UK government responds to consultation on implementation of Audio Visual Services Directive

February 14, 2020

The UK government has issued its response to the consultation on the implementation of the 2018 Audio Visual Services Directive 2018/1808/EU .

The revised Directive introduces measures to strengthen the country of origin principle. Specifically, it provides more clarity on which member state’s rules apply and aligns the derogation procedures for both TV broadcasters and on-demand service providers, as well as possible derogations for public security concerns and serious risks to public health.

It increases protection of minors against harmful content on TV and video-on-demand. It also increases the protection of the general public from incitement to violence or hatred and public provocation to commit terrorist offences appearing on TV or video-on-demand services.

There are increased obligations to promote European works for on-demand services, which must have at least a 30% share of European content in their catalogue and must ensure the prominence of this content.

The Directive allows member states more flexibility in setting rules for television advertising minutage, although it does not require it. Instead of the current maximum of 12 minutes per hour, Member States can allow broadcasters to choose more freely when to show advertisements throughout the day. An overall limit of 20% of broadcasting time is maintained between 6am to 6pm, and the same share allowed during prime time (from 6pm to midnight).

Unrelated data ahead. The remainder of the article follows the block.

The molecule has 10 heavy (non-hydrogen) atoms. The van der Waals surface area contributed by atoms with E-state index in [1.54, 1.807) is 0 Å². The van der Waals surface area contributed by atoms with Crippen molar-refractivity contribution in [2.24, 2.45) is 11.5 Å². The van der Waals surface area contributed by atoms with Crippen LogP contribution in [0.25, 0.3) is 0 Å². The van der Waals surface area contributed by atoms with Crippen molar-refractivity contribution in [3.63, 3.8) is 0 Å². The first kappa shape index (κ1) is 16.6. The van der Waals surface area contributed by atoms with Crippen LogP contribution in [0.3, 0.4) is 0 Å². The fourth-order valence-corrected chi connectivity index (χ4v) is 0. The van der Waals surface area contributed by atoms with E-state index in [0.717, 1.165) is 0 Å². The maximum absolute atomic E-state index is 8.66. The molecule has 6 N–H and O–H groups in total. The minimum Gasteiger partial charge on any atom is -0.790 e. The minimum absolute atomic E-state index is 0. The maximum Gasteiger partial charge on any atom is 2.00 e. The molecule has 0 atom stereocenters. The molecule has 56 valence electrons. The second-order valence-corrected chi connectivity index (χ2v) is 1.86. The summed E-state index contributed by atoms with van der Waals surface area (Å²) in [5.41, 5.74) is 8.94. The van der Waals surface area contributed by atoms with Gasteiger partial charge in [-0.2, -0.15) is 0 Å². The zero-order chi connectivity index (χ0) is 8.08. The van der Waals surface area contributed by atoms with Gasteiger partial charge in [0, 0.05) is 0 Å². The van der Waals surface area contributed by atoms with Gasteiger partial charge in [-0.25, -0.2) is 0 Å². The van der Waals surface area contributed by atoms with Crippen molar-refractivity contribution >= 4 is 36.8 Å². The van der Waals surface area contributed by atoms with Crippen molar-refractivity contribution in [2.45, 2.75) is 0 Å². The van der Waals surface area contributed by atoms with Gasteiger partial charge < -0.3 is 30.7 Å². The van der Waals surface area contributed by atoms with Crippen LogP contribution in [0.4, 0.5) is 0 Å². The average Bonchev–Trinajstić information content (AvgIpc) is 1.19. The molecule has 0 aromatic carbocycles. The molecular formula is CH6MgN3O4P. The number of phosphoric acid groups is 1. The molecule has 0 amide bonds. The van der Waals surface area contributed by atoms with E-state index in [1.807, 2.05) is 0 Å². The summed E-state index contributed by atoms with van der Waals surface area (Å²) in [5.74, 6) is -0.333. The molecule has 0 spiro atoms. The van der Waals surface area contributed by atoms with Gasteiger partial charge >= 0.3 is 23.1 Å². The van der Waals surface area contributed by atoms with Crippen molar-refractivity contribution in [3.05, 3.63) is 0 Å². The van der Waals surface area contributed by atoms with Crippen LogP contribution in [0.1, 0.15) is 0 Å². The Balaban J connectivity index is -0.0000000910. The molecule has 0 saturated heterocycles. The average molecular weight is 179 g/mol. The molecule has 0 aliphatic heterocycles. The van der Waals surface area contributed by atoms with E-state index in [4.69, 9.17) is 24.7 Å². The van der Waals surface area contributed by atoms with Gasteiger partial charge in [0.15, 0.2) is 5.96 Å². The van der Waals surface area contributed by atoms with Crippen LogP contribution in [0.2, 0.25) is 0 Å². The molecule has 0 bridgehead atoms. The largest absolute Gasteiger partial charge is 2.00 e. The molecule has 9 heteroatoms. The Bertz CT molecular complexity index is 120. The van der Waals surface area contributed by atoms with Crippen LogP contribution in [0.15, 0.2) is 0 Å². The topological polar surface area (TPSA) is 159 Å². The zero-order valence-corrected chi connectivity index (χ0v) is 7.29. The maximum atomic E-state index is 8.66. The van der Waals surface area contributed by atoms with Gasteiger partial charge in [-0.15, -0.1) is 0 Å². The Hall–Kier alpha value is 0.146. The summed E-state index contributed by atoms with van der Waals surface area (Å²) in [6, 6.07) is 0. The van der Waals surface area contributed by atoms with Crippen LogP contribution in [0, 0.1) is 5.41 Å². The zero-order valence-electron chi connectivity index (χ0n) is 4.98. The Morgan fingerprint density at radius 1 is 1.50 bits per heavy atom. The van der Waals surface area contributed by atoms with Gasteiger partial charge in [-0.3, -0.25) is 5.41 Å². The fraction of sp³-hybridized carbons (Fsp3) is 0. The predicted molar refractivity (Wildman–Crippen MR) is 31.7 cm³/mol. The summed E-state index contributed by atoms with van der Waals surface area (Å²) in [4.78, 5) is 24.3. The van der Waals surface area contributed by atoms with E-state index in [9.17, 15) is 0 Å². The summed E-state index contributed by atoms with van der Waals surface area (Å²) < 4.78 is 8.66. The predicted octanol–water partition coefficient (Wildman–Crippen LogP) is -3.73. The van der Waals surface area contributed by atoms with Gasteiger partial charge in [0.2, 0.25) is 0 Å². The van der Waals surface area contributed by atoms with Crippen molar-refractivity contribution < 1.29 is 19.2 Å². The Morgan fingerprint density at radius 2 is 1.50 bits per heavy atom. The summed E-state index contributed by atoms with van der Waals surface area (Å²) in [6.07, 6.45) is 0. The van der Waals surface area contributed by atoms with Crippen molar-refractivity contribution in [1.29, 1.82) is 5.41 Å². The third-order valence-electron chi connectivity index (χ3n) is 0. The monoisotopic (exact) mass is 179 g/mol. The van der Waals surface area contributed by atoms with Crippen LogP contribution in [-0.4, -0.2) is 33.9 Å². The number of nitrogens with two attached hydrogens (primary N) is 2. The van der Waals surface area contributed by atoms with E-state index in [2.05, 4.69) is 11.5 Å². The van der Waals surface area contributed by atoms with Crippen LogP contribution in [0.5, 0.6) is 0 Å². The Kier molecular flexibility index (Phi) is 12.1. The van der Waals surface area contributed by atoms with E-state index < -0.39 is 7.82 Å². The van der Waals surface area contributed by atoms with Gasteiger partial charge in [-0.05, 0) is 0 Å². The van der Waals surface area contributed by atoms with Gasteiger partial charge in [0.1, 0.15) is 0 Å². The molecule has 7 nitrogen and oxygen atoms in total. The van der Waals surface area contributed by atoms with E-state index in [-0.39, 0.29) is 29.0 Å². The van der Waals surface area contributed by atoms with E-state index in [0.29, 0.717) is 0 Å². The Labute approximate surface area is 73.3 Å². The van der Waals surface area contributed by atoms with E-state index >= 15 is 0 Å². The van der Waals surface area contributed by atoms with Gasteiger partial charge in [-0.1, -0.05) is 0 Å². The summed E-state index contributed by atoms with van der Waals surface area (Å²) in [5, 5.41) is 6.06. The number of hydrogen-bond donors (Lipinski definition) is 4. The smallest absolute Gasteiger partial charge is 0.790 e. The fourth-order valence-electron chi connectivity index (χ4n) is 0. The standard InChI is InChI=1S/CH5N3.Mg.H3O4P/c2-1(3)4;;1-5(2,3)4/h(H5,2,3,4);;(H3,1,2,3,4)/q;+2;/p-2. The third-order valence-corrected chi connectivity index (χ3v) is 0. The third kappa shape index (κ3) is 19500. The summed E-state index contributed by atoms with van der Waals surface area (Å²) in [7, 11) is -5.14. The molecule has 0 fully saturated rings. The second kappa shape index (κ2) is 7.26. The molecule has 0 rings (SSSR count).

Certain audiovisual rules will also extend to video sharing platforms: services such as YouTube, as well as audiovisual content shared on social media services, such as Facebook, are covered by the revised Directive. Video sharing platforms are also required to take appropriate measures to protect people from incitement to violence or hatred and content constituting criminal offences. The revised Directive also extends the obligation to protect minors to providers of video-sharing platforms, which now need to put in place appropriate measures. Video sharing platforms will also have an obligation to ensure that users uploading content that contains commercial communications onto their platforms declare the nature of it, so that it is transparent to viewers when audiovisual material contains commercial communications.

Finally, the independence of audiovisual regulators is reinforced in EU law by ensuring that they are legally distinct from their government and functionally independent from the government and any other public or private body.

The government intends to implement the video sharing provisions via its Online Harms legislation but will take interim measures to meet the implementation date of 19 September 2020. 

In relation to the UK’s withdrawal from the EU, after the transition period, the measures in the Directive will become retained UK law, and the UK government will assess in due course this legislation in light of the future relationship with the EU.

The government will take forward measures outlined in its response, confirming a largely copy-out approach except where this may create a competitive disadvantage for UK businesses. In line with government policy, the intention is that the required changes to the law come into effect on time, by the deadline for implementing the Directive on 19 September 2020.